What Does White Gold Look Like: Characteristics and Visual Guide
This site has limited support for your browser. We recommend switching to Edge, Chrome, Safari, or Firefox.




Cart 0

Congratulations! Your order qualifies for free shipping You are $5 away from free shipping.
No more products available for purchase

Pair with
Subtotal Free
discount codes are calculated at checkout
  • American Express
  • Apple Pay
  • Diners Club
  • Discover
  • Meta Pay
  • Google Pay
  • JCB
  • Maestro
  • Mastercard
  • PayPal
  • Shop Pay
  • Union Pay
  • Venmo
  • Visa

What Does White Gold Look Like: Characteristics and Visual Guide

What Does White Gold Look Like: Characteristics and Visual Guide

White gold possesses an allure that is both elegant and modern. Often compared with the sheen of silver, white gold is distinct in appearance due to its composition. It is an alloy that blends yellow gold with white metal additives such as palladium, nickel, silver, or zinc. This combination gives white gold its characteristic silvery hue, which can vary in intensity depending on the proportion of gold to alloy. Typical white gold jewelry undergoes a plating process with rhodium, a platinum-group metal, to enhance its whiteness and durability.

When you encounter white gold, you may notice it does not exhibit the traditional yellow color associated with pure gold. Instead, it presents a pale tint that ranges from bright silver to a soft grey, depending on the specific alloy mix and the rhodium plating's freshness. Over time, this coating may wear off, revealing the true color of the metal underneath, which might take on a slightly creamy shade due to the natural color of gold. The
purity of white gold is measured in karats, similar to yellow gold, with common varieties including 14k—comprising 58.3% gold—and 18k, which contains 75% gold.

Your choice in white gold can be influenced by your personal preference and skin tone. It is often preferred for settings that house diamonds or precious stones, as its color helps accentuate the brilliance and cut of the gems. White gold remains a prestigious and fashionable choice for jewelry, offering a blend of timeless appeal and contemporary sophistication.

Overview of White Gold


White gold offers you a unique combination of the timeless elegance of gold with a silvery hue that sets it apart from other gold alloys. It's a popular precious metal that combines durability with a contemporary appearance.

Definition and Composition

White gold is an alloy that includes pure gold and one or more white metals such as nickel, palladium, or silver. This combination results in a silvery-white appearance. The purity of white gold is measured in karats, with common purities being 10k (41.7% gold), 14k (58.3% gold), and 18k (75% gold).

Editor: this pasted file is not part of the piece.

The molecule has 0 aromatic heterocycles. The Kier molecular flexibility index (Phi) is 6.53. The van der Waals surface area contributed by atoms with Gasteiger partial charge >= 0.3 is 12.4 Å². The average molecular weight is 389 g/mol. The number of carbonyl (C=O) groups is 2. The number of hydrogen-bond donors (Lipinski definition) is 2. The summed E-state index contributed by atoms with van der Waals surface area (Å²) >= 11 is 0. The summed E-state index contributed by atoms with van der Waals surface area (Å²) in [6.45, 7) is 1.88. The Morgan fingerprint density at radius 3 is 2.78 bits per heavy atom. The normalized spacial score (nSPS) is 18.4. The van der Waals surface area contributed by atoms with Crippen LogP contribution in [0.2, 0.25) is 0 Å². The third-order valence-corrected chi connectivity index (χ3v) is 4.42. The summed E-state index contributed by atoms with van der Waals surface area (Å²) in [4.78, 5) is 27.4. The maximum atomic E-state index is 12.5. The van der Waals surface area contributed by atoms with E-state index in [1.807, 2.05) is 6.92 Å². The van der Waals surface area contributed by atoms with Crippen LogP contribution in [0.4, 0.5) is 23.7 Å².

The composition of white gold typically follows these proportions:

  • 10k White Gold: 41.7% gold, 58.3% other metals
  • 14k White Gold: 58.3% gold, 41.7% other metals
  • 18k White Gold: 75% gold, 25% other metals

White Gold Versus Yellow and Rose Gold

Gold and its varieties

Yellow gold is the purest color of all the gold types, given that it contains no other metals that alter its color. On the other hand, white gold acquires its silvery-white color due to the white metals combined with the gold. Rose gold is another variant; it incorporates copper to achieve its distinctive pinkish tone.

Here's a brief comparison for clarity:

  • White Gold: Silvery-white; alloyed with nickel, palladium, or silver.
  • Yellow Gold: Traditional gold color; usually alloyed with metals like zinc or copper, but maintains its yellow hue.
  • Rose Gold: Pink tone; alloyed mainly with copper.

When comparing these, you'll notice white gold has a more neutral and less saturated color than yellow or rose gold, making it particularly versatile for jewelry.

Physical Properties

Property Value
🌟Density 12.9 g/cm³
🔥Melting Point 1,064°C (1,947°F)
💎Hardness (Mohs Scale) 2.5 - 4.5
Color White or silvery-white
🛠️Malleability Good
🔗Ductility Good


White gold's distinctive appearance and strength are a result of its unique composition. Your understanding of its physical properties will help you appreciate and maintain your white gold jewelry.

Color Variations

White gold is an alloy, which means it's made by combining pure gold with other white metals such as palladium, silver, or nickel, resulting in a lustrous, silvery hue. The 'whiteness' of this alloy can vary because pure gold (24 karats) is naturally yellow. The presence and proportion of the other metals in the alloy can affect the shade and color uniformity. Most white gold is coated with rhodium to enhance its whiteness, though this plating can wear off over time, requiring renewal to restore its color.

Durability and Hardness

The metals alloyed with gold not only influence color but also significantly enhance its durability and hardness. This makes white gold a suitable choice for jewelry that withstands daily wear. The karat rating determines the ratio of gold to other metals; the higher the karat, the more gold it contains, and thus, the softer the alloy. Commonly, white gold is available in 14k and 18k forms, offering a balance between strength and purity.

Maintenance and Care

Your white gold jewelry will require regular maintenance to preserve its brilliant luster. Cleaning should involve gentle scrubbing with a soft-bristle brush using warm soapy water, followed by a thorough rinse and dry. Over time, the rhodium plating may begin to wear off, leading to a slight yellowish tint; when this happens, recoating can restore its pristine white color. Avoid exposing your white gold to harsh chemicals to prevent tarnish and damage to both the metal and the rhodium layer. Regular care ensures longevity and lasting beauty of your white gold pieces.

Jewelry Considerations

A lady selecting white gold ring among other rings


When choosing white gold jewelry, it is essential to understand the hallmarks of purity, how white gold complements various jewelry types, and its potential impacts on the skin, especially in terms of allergies.